What happens when a Bank Account is hacked?

Who’d ever think that 50 years ago, your money was safer in your bank account than it is today in this “modern” age: remote theft. If you bank with a large or small bank, your account may be at risk by hacking rings.

7WHowever, most of the time, but not always, if your account is drained by a cyber thief, the bank will cover it for you.

The latest information is that a big attack is planned in the spring, but it’s the “It’s easier to get one dollar from a million people than it is to get a million bucks from one person” type of attack plan. The apparent hacking plan involves stinging mass numbers of banking customers via the customers’ computers.

Because banks are a favorite target for cyber thieves, financial institutions are always improving their cyber security. However, criminals get into bank accounts by suckering customers into revealing personal information; we’re talking thieves who don’t directly hack the bank, but hack YOU.

  • Never click links inside e-mails—including those that SEEM to be coming from PayPal, Chase or whatever institution you use.
  • Typically, these scam messages are constructed by thieves posing as your bank. They tell you your account is about to be compromised, or there are suspicious withdrawals or something else to grab your attention, and that to correct the problem, you must visit their site and enter some information. This is a scam to get your login information! The phony site that the link goes to is constructed to look exactly like the authentic bank sites.
  • If you’re not convinced these scammy e-mails you got have gone to a million other people, then phone your bank and inquire about the message.
  • Never use the “remember your computer” option that banks offer. Forget the convenience; just deal with the login hassle every time for better security.
  • Don’t hide your savings in your house because you figure they’re safer there. If you follow the aforementioned rules, your money will be far safer in your bank than hidden inside your toddler’s teddy bear.

Robert Siciliano is an identity theft expert to TheBestCompanys.com discussing identity theft prevention. For Roberts FREE ebook text- SECURE Your@emailaddress -to 411247. Disclosures.

Bank Robberies Spike, Blame The Economy?

Robert Siciliano

Often I’m called to provide perspective on breaking news as it relates to personal security, violence and fraud. Tonight it was bank robbery. In Boston a white male suspect in his 20’s has robbed at least 4 banks since Feb. 3rd and two of those were done today within a few miles of each other.

In the first, he went up to a teller who was in training, startled, she said she did not have any money in the drawer and he left the bank without trying. Obviously he did not have an alternative plan.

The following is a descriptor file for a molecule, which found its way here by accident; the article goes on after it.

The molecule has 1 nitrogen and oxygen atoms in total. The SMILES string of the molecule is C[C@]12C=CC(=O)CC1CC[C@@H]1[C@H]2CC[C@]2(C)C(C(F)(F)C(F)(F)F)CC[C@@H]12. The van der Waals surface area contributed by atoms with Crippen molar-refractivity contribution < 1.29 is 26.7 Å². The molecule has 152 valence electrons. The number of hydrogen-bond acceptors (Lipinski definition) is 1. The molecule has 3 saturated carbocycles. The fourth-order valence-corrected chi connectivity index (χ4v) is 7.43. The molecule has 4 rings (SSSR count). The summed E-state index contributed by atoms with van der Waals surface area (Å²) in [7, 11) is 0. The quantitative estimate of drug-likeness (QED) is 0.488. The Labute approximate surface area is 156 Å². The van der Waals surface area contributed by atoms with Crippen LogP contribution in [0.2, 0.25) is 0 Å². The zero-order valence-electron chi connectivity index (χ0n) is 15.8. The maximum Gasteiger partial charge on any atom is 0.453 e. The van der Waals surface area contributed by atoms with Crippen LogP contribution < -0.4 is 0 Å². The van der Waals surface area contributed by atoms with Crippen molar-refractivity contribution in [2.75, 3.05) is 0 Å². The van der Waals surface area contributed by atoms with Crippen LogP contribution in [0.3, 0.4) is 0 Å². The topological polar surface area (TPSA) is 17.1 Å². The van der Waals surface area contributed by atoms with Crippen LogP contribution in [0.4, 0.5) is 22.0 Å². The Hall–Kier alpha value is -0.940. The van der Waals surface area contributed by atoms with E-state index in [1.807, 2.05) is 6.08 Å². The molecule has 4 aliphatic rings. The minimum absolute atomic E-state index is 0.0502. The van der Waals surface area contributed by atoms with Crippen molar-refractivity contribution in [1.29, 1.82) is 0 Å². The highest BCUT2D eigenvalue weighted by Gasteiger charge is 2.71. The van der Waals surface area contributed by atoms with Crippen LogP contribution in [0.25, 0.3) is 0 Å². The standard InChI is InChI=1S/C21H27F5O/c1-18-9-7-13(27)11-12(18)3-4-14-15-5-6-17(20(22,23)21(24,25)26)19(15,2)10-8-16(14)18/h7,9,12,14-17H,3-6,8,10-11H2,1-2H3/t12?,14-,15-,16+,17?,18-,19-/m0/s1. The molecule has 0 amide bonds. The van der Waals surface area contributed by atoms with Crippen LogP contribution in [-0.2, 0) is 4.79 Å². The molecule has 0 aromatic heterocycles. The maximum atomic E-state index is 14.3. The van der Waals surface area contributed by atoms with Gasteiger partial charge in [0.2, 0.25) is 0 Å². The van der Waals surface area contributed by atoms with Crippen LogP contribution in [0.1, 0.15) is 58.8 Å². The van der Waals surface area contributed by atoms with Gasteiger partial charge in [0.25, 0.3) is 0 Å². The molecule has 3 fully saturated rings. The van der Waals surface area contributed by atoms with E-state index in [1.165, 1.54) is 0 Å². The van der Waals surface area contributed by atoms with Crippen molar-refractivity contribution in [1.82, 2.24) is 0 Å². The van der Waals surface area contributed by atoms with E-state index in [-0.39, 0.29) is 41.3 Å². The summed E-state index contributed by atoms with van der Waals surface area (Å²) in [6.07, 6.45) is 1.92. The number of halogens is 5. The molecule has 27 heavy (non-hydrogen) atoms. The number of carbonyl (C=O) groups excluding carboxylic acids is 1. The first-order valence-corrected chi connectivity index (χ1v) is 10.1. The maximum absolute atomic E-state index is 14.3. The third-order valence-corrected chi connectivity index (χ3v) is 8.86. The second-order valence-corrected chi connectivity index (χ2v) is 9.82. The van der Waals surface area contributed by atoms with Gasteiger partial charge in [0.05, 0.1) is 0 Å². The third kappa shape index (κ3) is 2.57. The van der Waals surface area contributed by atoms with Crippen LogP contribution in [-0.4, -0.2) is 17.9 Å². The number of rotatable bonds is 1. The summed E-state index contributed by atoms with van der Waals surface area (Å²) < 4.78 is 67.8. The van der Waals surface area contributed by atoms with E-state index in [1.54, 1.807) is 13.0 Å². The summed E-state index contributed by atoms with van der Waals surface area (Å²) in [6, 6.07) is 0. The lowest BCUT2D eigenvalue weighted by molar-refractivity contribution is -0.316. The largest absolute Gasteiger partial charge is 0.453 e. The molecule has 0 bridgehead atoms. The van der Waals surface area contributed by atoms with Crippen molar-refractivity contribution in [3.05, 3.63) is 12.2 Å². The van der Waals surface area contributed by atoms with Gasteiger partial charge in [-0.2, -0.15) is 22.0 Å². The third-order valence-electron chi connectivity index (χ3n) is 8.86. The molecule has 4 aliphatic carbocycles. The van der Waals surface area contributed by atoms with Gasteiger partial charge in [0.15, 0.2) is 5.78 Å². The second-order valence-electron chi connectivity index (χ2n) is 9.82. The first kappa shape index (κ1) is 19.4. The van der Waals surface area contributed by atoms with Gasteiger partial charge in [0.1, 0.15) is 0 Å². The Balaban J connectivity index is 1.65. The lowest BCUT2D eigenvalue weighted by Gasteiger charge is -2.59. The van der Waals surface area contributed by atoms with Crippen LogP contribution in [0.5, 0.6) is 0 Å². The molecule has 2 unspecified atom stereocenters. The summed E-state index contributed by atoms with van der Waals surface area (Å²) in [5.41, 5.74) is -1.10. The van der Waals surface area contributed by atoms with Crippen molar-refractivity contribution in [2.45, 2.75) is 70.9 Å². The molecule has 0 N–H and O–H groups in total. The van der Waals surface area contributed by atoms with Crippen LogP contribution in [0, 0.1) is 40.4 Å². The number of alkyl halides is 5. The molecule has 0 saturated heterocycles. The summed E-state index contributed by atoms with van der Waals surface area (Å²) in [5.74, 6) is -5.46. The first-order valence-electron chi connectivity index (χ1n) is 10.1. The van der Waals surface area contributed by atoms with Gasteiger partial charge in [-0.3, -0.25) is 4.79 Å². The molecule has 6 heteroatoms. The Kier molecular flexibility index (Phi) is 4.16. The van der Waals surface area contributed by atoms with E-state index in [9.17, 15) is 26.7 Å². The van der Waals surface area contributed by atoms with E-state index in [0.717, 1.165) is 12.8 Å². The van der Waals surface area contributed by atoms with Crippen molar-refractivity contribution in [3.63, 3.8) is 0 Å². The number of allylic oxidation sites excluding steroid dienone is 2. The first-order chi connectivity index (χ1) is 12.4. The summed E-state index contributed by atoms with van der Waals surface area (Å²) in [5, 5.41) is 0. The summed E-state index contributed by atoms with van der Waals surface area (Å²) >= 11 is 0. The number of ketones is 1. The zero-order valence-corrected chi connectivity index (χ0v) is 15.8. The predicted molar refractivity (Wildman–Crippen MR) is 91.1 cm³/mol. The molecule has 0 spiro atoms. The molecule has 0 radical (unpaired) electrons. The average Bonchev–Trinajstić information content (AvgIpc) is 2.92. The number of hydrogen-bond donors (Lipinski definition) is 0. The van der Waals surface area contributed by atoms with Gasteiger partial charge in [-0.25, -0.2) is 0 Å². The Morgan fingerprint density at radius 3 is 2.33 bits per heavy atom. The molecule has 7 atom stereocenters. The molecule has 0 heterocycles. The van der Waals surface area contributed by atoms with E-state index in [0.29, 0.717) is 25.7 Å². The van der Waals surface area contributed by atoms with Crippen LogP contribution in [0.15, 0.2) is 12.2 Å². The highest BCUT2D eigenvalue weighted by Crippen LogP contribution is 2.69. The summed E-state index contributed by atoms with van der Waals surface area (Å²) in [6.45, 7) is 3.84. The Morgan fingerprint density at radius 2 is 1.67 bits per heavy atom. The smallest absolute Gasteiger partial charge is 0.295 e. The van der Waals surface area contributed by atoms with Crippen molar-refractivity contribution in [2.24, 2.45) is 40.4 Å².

Each time he has passed a note demanding money and implies a weapon, but no weapon is shown.

The local police department talked to the media about how more and more suspects are desperate because of the economy and not experienced bank robbers. They also said that a lot of them don’t care about the survelliance cameras or the jail time that they might face if caught. The FBI and local police departments are investigating these robberies.

In New York City Bank robberies have risen 54 percent compared with last year, with criminals committing more than 430 in the past year, according to the NYPD.

New Yorks Police commissioner was quoted saying “They’ve turned banks into cash machines”

Numerous studies certainly show crimes tends to rise when times are tough. Right now its pretty tough and getting uglier for many. But rob a bank? I know plenty of people who have hit hard times. I can’t think of one who had the epiphany “Today I’ll rob a bank”.

I saw a story recently about a guy who walked out of a grocery store and stole a full a cart of food to feed his family and was caught. He was quoted saying “it was worth the risk to feed my family”.

Illegal, wrong, understandable.

What’s more likely is people who are robbing banks have committed crimes before. Bank robbery is a desperate and aggressive act. Chances are this individual is like most, suffering from addiction, heroin, Oxy-contin, and is desperate for his next hit. People who rob banks have an equal amount of desperation and stupidity as they do huge balls.

Banks Robbers aren’t Robert De Niro in Heat or Jim Carey in Dick and Jane

I think it’s safe to say that while the economy may have people all jittery, you won’t see many executives from failed investment firms who were laid off go and rob a bank. This person hasn’t robbed four banks to pay his cable bill. He’s a mess.

These arent well thought out, rational, previously employed people. These are people who have been involved in criminal acts their whole lives and this is the next step for them.

I would gather that someone is doing a study somewhere and will conclude that in-fact there is a spike in robberies during hard times. We see the same thing around the holidays. People are emotional, they feel pressure and go a bit nutty.

Why not every bank on earth is equipped with an access control vestibule so criminals are prevented from entering with guns or trapped like this idiot

Robert Siciliano discussing bank robbers motivations Here